The Railway
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More about The Railway

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Édouard Manet paints a train in The Railway without even painting a train.

Apparently art critics in 1874, when this was exhibited at the Paris Salon, didn’t really understand one of the best things about art… it doesn’t have to be literal. They criticized the piece for lacking a cohesive composition, using mundane subject matter, and not depicting an actual train. In other words, they missed Manet’s train of thought.

The piece is meant to represent a snapshot of modern Parisian life in the 1870s; normal looking people, doing normal things, surrounded by technology that has become, well, normal. The piece may be titled The Railway but the fact that it shows nothing more than a puff of smoke to indicate the train’s presence signifies how ingrained such industry had become. In other words, The Railway is meant to be the background and not the focus of modern life. Note: if you replace “railway” with “smart phone,” the last sentence will make boring ol’ art relevant to you!

Victorine Meurent had posed for Manet many times before this painting, inspiring what is arguably his most famous work, Olympia. As Olympia indicates, Victorine was not afraid to bare it all and was as modern a woman as the train was a machine. Despite painting her as a prostitute in several works and later encouraging (or at the very least not discouraging) his friends from promoting her reputation as an alcoholic street-rat, there is no evidence to suggest that Victorine ever sold herself for money.

The daughter of artisans, Victorine had ambitions to become an artist and thusly at age 16 began modeling for painter Thomas Couture who gave her art lessons. She started modeling for Manet in 1862, presumably meeting him through Couture, and continued to do so until this piece was completed. Though no one is 100% sure why the two fell out of each other’s favor, rumors abound that by 1879 she had been completely ousted from his group after a participating in some ill-advised love affairs. I think it more likely that Manet, who preferred showing in the Salon over all other venues, was upset that her work was accepted into the 1876 exhibition while his was rejected. Boohoo, her boobs helped make your career, bro.

The Railway was purchased by Opera baritone Jean-Baptiste Faure who was super hip and liked Manet way before he was cool. Seriously, he owned a total of 67 Manet’s, buying up pieces such as Dejeuner Sur L’Herbe (now considered a masterpiece) when no one else would. Interestingly, Faure refused to buy a portrait Manet painted of him dressed as the lead in Ambroise Thomas’ Hamlet. Maybe he didn’t want to be immortalized in tights? The painting was eventually sold to the Havemeyer’s: a wealthy family with a sugar business and a sweet tooth for art! This piece must have been special to the family because when Mrs. Havemeyer passed away in 1929, she gave over 2,000 paintings to the Met specifying only a small group of pieces, including this one, be kept with the children.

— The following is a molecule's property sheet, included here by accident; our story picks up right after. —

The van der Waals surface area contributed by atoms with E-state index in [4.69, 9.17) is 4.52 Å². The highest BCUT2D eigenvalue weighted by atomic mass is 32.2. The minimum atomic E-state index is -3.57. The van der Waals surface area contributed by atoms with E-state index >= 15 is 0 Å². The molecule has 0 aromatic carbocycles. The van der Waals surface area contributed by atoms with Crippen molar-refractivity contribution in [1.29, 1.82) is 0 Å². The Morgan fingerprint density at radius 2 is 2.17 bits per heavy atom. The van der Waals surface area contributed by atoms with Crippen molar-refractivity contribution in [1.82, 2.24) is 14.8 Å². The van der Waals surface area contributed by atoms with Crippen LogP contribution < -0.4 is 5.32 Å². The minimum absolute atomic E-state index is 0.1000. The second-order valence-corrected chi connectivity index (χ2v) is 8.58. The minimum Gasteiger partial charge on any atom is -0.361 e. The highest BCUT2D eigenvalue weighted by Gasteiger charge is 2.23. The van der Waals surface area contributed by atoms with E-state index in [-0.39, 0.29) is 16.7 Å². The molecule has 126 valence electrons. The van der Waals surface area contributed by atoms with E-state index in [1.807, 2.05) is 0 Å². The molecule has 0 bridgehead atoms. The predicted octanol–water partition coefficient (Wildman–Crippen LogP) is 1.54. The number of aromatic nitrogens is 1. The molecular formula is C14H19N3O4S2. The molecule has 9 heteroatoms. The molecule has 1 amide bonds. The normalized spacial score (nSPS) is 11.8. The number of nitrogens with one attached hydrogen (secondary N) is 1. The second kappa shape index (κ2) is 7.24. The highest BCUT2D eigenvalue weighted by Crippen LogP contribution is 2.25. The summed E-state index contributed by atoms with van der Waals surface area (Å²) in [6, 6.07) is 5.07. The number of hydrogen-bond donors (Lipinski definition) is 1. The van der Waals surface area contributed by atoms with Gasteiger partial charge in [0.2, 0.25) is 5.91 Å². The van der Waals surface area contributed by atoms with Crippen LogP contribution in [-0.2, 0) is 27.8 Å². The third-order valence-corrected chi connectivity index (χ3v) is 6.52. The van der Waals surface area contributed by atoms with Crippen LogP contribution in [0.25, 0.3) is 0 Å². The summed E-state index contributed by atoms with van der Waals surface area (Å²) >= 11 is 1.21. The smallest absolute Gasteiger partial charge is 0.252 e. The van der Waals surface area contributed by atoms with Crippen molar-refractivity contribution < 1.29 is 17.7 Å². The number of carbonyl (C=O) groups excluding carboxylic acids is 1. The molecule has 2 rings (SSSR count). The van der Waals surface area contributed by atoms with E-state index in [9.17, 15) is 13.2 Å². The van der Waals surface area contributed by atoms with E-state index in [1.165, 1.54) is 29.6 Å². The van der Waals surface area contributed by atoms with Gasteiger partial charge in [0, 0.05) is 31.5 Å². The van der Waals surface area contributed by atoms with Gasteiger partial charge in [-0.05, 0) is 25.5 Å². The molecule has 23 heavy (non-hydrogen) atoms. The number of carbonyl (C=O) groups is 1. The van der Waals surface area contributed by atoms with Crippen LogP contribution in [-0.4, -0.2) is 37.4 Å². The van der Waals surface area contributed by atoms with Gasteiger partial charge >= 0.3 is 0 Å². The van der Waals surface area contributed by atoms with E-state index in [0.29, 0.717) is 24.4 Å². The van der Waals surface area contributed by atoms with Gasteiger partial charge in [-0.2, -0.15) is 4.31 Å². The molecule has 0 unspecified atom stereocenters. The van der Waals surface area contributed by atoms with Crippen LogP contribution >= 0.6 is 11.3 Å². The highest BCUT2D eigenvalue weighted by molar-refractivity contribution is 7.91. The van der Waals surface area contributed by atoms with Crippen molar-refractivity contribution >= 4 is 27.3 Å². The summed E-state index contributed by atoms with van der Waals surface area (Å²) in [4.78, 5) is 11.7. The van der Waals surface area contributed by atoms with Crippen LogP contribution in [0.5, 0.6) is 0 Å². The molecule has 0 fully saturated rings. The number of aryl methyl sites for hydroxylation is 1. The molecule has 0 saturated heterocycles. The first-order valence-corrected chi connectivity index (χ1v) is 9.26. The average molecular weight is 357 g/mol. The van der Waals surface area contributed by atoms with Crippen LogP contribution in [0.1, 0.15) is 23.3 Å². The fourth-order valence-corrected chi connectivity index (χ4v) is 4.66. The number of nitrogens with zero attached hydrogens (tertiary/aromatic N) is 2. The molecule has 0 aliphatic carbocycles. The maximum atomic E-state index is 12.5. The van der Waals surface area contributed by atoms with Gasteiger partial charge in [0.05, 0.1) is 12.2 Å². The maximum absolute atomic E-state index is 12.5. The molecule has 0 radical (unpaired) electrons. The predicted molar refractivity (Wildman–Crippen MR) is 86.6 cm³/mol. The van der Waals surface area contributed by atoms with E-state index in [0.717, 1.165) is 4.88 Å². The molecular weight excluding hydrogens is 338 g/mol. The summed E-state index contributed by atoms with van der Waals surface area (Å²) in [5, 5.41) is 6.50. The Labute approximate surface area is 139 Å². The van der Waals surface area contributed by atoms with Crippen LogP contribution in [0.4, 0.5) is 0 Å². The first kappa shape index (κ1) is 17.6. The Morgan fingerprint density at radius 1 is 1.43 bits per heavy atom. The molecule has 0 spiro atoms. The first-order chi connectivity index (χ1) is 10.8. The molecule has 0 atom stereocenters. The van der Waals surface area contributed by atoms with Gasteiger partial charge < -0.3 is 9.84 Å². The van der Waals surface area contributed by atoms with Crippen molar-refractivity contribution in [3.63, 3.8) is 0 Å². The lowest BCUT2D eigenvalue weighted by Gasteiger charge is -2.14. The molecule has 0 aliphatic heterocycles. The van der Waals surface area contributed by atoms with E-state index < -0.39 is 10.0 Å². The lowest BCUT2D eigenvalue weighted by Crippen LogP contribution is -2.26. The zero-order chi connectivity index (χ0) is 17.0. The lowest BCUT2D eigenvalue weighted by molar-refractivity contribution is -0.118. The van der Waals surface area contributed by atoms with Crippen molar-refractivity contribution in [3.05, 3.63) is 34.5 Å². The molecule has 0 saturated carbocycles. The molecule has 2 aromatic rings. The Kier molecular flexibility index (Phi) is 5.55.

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Here is what Wikipedia says about The Railway

The Railway, widely known as Gare Saint-Lazare, is an 1873 painting by Édouard Manet. It is the last painting by Manet of his favourite model, the fellow painter Victorine Meurent, who was also the model for his earlier works Olympia and the Luncheon on the Grass. It was exhibited at the Paris Salon in 1874, and donated to the National Gallery of Art in Washington, D.C. in 1956.


Meurent is depicted sitting to the left side of the frame, in front of an iron fence near the Gare Saint-Lazare in Paris. The pensive subject is wearing a dark hat and sombre deep blue dress with white details, and is looking towards the viewer, while a sleeping puppy, a fan and an open book rest in her lap. Next to her is a little girl, modelled by the daughter of Manet's neighbour Alphonse Hirsch, a contrasting figure wearing a white dress with large blue bow, standing her back to the viewer, watching through the railings as a train passes beneath them. The black band in the girl's hair echoes the black band around the neck of the woman. Instead of choosing the traditional natural view as background for an outdoor scene, Manet opted for the iron grating which "boldly stretches across the canvas" (Gay 106). The only evidence of the train is its white cloud of steam. Modern apartment buildings can be seen in the background - including the house on the Rue de Saint-Pétersbourg, near the Place de l'Europe, where Manet had rented a studio since July 1872 - and also a signal box and the Pont de l'Europe.

The arrangement compresses the foreground into a narrow focus, separated from the background by the row of railings. The traditional convention of deep space is ignored. Resting on a parapet to the right of the painting is a bunch of grapes, perhaps indicating that the painting was made in the autumn. The dog may be a reference to Titian's Venus of Urbino; Manet had earlier echoed Titian's composition in his Olympia.

Check out the full Wikipedia article about The Railway.